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Long IslandEducation

Environmental lessons outdoors

Hampton Bays High School's science research students recently

Hampton Bays High School's science research students recently worked with the Cornell Cooperative Extension Marine Program to collect Spartina seeds, which will be cultivated into plant material to aid in shoreline resiliency and habitat improvement projects in the Town of Southampton. Credit: Hampton Bays School District

Many local students are swapping their books for boots to learn about Long Island’s ecosystems: The great outdoors is their classroom, in settings such as streams, salt marshes and woodlands.

In Northport and Smithtown, high school students studied samples they collected along the Nissequogue River to see how water quality and species diversity have changed from previous years as part of Brookhaven National Laboratory’s “A Day in the Life” program. Northport students also uncovered the existence of mosquitofish in a pond at Caleb Smith State Park Preserve.

“We are raising the future generation, and it is important for them to develop a sense of connection to the environment in which they live,” Northport science teacher Jim Kubik said.

Students from Bretton Woods Elementary School in Hauppauge and R.C. Murphy Junior High School in Stony Brook examined marine life they caught during charter boat trips in the Great South Bay and Port Jefferson Harbor, respectively. Bretton Woods pupils also learned how to make seining nets and use them to collect plankton.

In Babylon, students from the Junior-Senior High School placed 200 juvenile oysters in cages to test if they could grow in water at Gilgo Beach Marina and Carll’s River as part of an inaugural program hosted by Great Atlantic Shellfish Farm in East Islip.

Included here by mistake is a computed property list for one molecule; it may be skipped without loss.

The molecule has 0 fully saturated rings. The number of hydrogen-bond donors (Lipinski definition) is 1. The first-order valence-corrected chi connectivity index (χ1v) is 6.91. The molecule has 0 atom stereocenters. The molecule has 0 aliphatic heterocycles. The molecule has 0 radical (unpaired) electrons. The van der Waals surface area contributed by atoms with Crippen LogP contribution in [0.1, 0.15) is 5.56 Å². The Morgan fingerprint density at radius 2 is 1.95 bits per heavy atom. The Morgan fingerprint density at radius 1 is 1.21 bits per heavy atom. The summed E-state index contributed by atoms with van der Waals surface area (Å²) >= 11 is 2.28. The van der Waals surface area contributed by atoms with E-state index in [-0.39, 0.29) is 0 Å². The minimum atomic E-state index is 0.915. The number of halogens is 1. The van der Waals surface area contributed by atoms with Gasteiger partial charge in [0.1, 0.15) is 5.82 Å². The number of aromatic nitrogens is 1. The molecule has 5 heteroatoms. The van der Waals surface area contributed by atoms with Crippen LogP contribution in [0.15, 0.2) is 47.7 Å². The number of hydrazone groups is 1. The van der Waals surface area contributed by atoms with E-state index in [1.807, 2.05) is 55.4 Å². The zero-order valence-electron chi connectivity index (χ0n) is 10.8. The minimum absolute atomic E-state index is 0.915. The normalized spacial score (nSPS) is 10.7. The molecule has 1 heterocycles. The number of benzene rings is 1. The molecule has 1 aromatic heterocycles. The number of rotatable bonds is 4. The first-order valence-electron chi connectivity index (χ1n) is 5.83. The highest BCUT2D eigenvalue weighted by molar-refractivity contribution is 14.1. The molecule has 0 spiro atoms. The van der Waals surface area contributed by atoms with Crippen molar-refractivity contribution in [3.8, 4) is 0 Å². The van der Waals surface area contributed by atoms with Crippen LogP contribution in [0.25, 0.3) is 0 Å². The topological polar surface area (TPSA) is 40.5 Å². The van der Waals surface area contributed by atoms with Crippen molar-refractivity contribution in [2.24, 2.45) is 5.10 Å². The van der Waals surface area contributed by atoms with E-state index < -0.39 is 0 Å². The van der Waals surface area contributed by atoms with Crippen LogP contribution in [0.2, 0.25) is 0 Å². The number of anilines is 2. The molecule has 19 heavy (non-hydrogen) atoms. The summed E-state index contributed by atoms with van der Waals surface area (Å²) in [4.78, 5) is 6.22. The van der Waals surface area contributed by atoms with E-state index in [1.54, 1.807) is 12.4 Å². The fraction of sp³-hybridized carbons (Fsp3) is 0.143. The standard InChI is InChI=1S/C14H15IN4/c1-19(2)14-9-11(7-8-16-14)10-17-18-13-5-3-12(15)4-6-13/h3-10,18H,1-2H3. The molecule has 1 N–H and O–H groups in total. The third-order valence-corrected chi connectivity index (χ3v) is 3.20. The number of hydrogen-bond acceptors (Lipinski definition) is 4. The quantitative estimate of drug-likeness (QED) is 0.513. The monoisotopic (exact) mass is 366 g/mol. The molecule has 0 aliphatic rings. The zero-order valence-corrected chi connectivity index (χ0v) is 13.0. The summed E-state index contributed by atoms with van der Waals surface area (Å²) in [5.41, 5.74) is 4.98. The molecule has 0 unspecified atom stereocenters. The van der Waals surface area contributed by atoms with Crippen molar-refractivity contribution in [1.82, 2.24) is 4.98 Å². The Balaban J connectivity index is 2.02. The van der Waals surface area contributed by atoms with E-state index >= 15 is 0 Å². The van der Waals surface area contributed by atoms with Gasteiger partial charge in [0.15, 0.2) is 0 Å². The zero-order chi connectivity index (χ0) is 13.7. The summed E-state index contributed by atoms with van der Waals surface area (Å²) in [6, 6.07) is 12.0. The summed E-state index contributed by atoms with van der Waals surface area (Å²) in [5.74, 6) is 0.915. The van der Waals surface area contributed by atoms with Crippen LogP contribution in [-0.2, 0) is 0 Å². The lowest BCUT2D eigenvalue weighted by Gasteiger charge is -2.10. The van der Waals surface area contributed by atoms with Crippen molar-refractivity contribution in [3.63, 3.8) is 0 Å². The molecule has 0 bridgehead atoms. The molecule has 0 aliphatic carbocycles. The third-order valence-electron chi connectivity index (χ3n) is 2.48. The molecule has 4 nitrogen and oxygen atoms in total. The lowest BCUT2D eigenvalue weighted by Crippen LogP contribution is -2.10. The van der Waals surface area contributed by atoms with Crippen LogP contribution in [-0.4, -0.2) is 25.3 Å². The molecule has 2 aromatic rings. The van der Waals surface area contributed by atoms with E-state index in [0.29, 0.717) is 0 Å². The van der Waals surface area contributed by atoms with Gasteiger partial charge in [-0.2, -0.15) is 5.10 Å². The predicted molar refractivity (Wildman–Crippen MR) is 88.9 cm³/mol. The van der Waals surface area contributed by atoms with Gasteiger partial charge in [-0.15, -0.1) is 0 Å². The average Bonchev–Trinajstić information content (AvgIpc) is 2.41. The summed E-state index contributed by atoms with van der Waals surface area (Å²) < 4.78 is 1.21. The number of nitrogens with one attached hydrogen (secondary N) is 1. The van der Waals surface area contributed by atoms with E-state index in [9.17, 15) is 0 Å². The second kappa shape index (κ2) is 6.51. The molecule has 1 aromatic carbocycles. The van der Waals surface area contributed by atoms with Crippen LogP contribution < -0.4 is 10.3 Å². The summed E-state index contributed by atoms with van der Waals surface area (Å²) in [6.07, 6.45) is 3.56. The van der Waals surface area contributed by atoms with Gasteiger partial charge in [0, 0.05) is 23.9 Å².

“We’re excited to monitor the data throughout the year so we can expand and continue the program for next year,” Babylon science director Kristen Dixon said.

In Shoreham, second-graders at Miller Avenue Elementary School tested oxygen and bacteria levels in Wading River Pond to determine if it is “viable and healthy,” school officials said.


Buddy bench

Roanoke Elementary School students seeking friends during recess have a helpful new tool in the form of a “buddy bench” donated by Brownie Troop 595, which used money from cookie sales to fund the purchase. The bench, made by Michigan-based Polly Products, is designed to be used by students looking for someone to play with.

“If someone is sad or lonely or would just like someone to play with, they would sit on the buddy bench and another student will come sit with them and then invite them to play with them,” Roanoke second-grader Summer Realander said.

The district’s Phillips Avenue Elementary School also received a buddy bench last year from Riverhead Middle School’s National Junior Honor Society.


Young Scholars of Mathematics

Eighty-five students have been named Long Island Young Scholars of Mathematics for the 2016-17 school year by the Institute of Creative Problem Solving for Gifted and Talented Students at SUNY Old Westbury. Selection means a pupil is in the top one-tenth of 1 percent of math students in their grade Islandwide.

Students chosen from Suffolk County districts are: David Yang, Commack; Amanda Perrone, Connetquot; Andrew Mullan and Rithika Narayan, Elwood; Kevin Hoxha, Seth Kampta, Marlee Krasin, Jade Long, Poojan Pandya, Suraj Sharma, Alice Wang and Leo Wild, all of Half Hollow Hills; Devin Capece, Ryan Capece, Linette Kunin, Keertana Madhira and Jalaj Mehta, all of Hauppauge; Jack DelPonte, Huntington; Andrew McBride, Kings Park; Jamel Turner, Longwood; Danielle Levanti, Zoe Meadows and Austin Schuvart, all of Northport-East Northport; Teppei Fukuto and William Wu, Port Jefferson; Nicholas Mulieri and Sahana Ramrakhiani, Sachem; Shiqi Cheng, Shoreham-Wading River; David Rubin, Smithtown; Keene Lu, Leo Takemaru, Isabella Wu, Jacqueline Wu, Nancy Zhong and Julia Zhu, all of Three Village. Liam May of Long Island School for the Gifted in Huntington Station also was selected.

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